Testing Your Thyroid
If your thyroid is underactive, you are not alone. Of all the problems that can undermine health, none is more common (or more likely to be overlooked) than an underactive thyroid gland. And, unfortunately, if your thyroid doesn't work right, the rest of your body doesn't, either.
The incredibly broad range of symptoms of an underactive thyroid gland emits makes it really hard for even a physician to diagnose without a proper lab test. Often lab results do not help either.
There are many people that suffer from hypothyroidism, the medical term for the condition, that do not have lab results out of the norm. They may have a thyroid stimulating hormone (TSH) level that falls in the normal range, but still suffer from an underactive gland.
An underactive thyroid can certainly lead to other health problems and to our efforts to achieve a maximum life span. Thyroid hormone replacement therapy can safely, effectively and inexpensively treat your condition.
A simple 10-minute test performed at home can indicate if you are suffering from a subclinical thyroid condition. It will measure your Basal Metabolic Temperature, known as BMT. Provided you have no infections or other conditions that may affect the test, here's how you can check:
1. Before going to sleep, shake a thermometer and place it within reach of your bed. (Shaking it in the morning, when you awake, will raise your temperature and affect the test.)
2. Make sure it is a Basal Thermometer (more acurate thermometer), not a digital instrument.
3. When you awake, place the thermometer under your armpit; leave it there for 10 minutes. Lie as still as possible. Do not get up or move around, as this would also raise your temperature.
4. After 10 minutes, record your temperature. Do this for at least three days.
If your temperature consistently falls below 97.8º, you likely have an underactive thyroid. A normal BMT reading will be between 97.8º and 98.2º. If your self-test indicates a low thyroid, it is time to go see a good physician.
So, why would your thyroid gland's function be so important to your health? The hormone produced by the gland travels to each cell of your body and establishes the rate of that cell's metabolism. In other words, it tells the cell how fast to work.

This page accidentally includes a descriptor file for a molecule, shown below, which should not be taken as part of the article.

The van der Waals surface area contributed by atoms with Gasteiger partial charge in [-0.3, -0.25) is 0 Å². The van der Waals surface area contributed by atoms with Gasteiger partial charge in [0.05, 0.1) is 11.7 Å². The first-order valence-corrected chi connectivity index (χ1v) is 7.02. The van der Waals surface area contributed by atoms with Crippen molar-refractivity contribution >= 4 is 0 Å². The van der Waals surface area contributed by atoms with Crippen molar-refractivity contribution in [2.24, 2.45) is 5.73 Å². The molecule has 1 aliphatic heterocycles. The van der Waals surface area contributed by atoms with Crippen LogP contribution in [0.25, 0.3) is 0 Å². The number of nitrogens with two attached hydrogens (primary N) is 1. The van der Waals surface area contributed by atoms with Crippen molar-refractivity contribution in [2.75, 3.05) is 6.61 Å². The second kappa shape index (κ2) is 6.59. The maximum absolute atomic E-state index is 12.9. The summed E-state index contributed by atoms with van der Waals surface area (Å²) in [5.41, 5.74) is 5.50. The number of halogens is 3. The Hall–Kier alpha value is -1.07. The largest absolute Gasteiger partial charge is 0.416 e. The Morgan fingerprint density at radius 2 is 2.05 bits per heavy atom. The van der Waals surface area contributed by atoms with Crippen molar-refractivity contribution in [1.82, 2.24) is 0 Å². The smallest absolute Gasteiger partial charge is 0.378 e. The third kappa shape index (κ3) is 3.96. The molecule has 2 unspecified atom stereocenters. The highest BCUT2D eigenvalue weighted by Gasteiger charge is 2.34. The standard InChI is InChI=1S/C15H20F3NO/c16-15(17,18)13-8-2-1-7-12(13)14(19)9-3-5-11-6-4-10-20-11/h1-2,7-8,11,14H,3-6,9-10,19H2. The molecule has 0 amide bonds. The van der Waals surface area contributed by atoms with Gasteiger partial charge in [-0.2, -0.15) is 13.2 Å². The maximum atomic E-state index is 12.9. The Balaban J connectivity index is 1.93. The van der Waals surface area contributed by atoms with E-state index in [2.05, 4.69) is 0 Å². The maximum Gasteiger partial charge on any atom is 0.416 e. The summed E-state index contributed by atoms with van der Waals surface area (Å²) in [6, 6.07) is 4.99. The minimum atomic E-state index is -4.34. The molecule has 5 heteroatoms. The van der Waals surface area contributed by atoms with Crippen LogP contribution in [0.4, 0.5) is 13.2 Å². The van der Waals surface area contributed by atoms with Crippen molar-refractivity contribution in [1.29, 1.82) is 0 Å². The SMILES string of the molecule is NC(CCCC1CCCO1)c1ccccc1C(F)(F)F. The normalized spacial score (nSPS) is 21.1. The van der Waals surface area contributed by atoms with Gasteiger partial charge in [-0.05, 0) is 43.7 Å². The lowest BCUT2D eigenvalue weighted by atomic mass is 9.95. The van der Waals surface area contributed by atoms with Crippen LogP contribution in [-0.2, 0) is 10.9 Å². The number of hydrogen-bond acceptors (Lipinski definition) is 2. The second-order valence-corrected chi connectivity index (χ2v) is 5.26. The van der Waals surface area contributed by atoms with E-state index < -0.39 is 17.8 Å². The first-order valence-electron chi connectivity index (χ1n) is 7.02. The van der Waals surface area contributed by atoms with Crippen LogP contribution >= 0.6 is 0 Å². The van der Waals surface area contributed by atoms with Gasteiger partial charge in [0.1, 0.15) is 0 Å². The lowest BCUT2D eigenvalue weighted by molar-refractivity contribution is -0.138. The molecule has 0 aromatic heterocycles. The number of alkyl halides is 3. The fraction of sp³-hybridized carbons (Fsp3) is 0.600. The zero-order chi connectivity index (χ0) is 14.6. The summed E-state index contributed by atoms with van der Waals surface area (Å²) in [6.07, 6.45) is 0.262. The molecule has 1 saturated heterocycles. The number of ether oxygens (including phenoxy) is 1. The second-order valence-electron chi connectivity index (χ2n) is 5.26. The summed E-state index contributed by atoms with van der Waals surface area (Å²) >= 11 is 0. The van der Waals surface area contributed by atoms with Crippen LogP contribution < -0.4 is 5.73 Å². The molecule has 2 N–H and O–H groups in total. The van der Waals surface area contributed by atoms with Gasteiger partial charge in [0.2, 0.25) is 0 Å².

If you produce too little of the hormone, your cells get sluggish. If the cell is a nerve cell, your thinking may slow down or depression may set in. If the cell is a muscle cell, your strength declines. If the cell is an intestinal cell, your digestion may be affected.
The immune system is especially vulnerable to low thyroid performance. White blood cell production may slow down and cells that fight infections may lose their aggressiveness.
If you feel you have a compromised thyroid, see your doctor. They will order a test that measures your level of TSH and a test for your antithyroid antibody, which will determine if your immune system is trying to fight your thyroid.
If this test falls out of the norm and there are symptoms that indicate to them that you might have hypothyroid, it will more than likely confirm the diagnosis.
"Iodine has many positive therapeutic actions. It is a potent anti-infective agent. No virus, bacteria or parasite has been shown to be resistant to iodine therapy,” writes Dr. Brownstein. This is an incredible statement but one that can easily be backed by hardcore medical science. It is the reason hospitals use iodine by the gallon and in reality the only reason hospitals are not like ground zero sites contaminated in an infectious sense is because of iodine's broad spectrum anti-infective power.
Few are the doctors who have realized that iodine can be taken internally in large quantities and that it will have the same effect internally as it does on external surfaces. The fact that the entire focus of vaccines is anti-viral, that bacterial infections are becoming more threatening and more antibiotic resistant, we might begin to realize how iodine can again become a doctor’s best friend.